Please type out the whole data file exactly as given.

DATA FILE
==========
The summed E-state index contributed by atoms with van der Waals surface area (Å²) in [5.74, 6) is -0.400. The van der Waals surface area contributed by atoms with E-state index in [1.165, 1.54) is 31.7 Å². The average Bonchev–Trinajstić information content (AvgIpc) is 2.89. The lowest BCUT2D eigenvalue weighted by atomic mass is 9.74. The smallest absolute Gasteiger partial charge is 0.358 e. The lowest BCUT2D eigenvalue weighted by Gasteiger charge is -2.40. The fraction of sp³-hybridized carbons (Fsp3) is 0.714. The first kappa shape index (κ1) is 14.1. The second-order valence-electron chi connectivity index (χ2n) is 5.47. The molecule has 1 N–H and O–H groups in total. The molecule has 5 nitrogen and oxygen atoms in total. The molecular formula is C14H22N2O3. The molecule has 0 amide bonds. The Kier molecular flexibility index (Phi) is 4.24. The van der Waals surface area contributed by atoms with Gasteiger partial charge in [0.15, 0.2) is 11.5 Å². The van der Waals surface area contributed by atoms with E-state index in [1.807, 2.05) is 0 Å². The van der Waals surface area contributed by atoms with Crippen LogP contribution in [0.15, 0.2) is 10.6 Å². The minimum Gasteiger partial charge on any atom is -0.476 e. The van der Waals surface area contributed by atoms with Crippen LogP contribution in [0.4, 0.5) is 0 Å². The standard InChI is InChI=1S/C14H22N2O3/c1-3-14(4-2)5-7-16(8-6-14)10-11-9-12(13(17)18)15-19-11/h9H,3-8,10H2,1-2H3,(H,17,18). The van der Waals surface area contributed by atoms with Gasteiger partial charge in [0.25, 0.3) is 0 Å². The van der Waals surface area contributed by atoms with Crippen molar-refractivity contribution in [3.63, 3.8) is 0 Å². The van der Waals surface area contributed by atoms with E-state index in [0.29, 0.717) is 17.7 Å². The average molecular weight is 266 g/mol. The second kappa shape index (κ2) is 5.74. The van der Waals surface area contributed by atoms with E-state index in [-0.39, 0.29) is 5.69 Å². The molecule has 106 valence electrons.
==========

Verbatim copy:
The summed E-state index contributed by atoms with van der Waals surface area (Å²) in [5.74, 6) is -0.400. The van der Waals surface area contributed by atoms with E-state index in [1.165, 1.54) is 31.7 Å². The average Bonchev–Trinajstić information content (AvgIpc) is 2.89. The lowest BCUT2D eigenvalue weighted by atomic mass is 9.74. The smallest absolute Gasteiger partial charge is 0.358 e. The lowest BCUT2D eigenvalue weighted by Gasteiger charge is -2.40. The fraction of sp³-hybridized carbons (Fsp3) is 0.714. The first kappa shape index (κ1) is 14.1. The second-order valence-electron chi connectivity index (χ2n) is 5.47. The molecule has 1 N–H and O–H groups in total. The molecule has 5 nitrogen and oxygen atoms in total. The molecular formula is C14H22N2O3. The molecule has 0 amide bonds. The Kier molecular flexibility index (Phi) is 4.24. The van der Waals surface area contributed by atoms with Gasteiger partial charge in [0.15, 0.2) is 11.5 Å². The van der Waals surface area contributed by atoms with E-state index in [1.807, 2.05) is 0 Å². The van der Waals surface area contributed by atoms with Crippen LogP contribution in [0.15, 0.2) is 10.6 Å². The minimum Gasteiger partial charge on any atom is -0.476 e. The van der Waals surface area contributed by atoms with Crippen LogP contribution in [0.4, 0.5) is 0 Å². The standard InChI is InChI=1S/C14H22N2O3/c1-3-14(4-2)5-7-16(8-6-14)10-11-9-12(13(17)18)15-19-11/h9H,3-8,10H2,1-2H3,(H,17,18). The van der Waals surface area contributed by atoms with Gasteiger partial charge in [0.25, 0.3) is 0 Å². The van der Waals surface area contributed by atoms with Crippen molar-refractivity contribution in [3.63, 3.8) is 0 Å². The van der Waals surface area contributed by atoms with E-state index in [0.29, 0.717) is 17.7 Å². The average molecular weight is 266 g/mol. The second kappa shape index (κ2) is 5.74. The van der Waals surface area contributed by atoms with E-state index in [-0.39, 0.29) is 5.69 Å². The molecule has 106 valence electrons.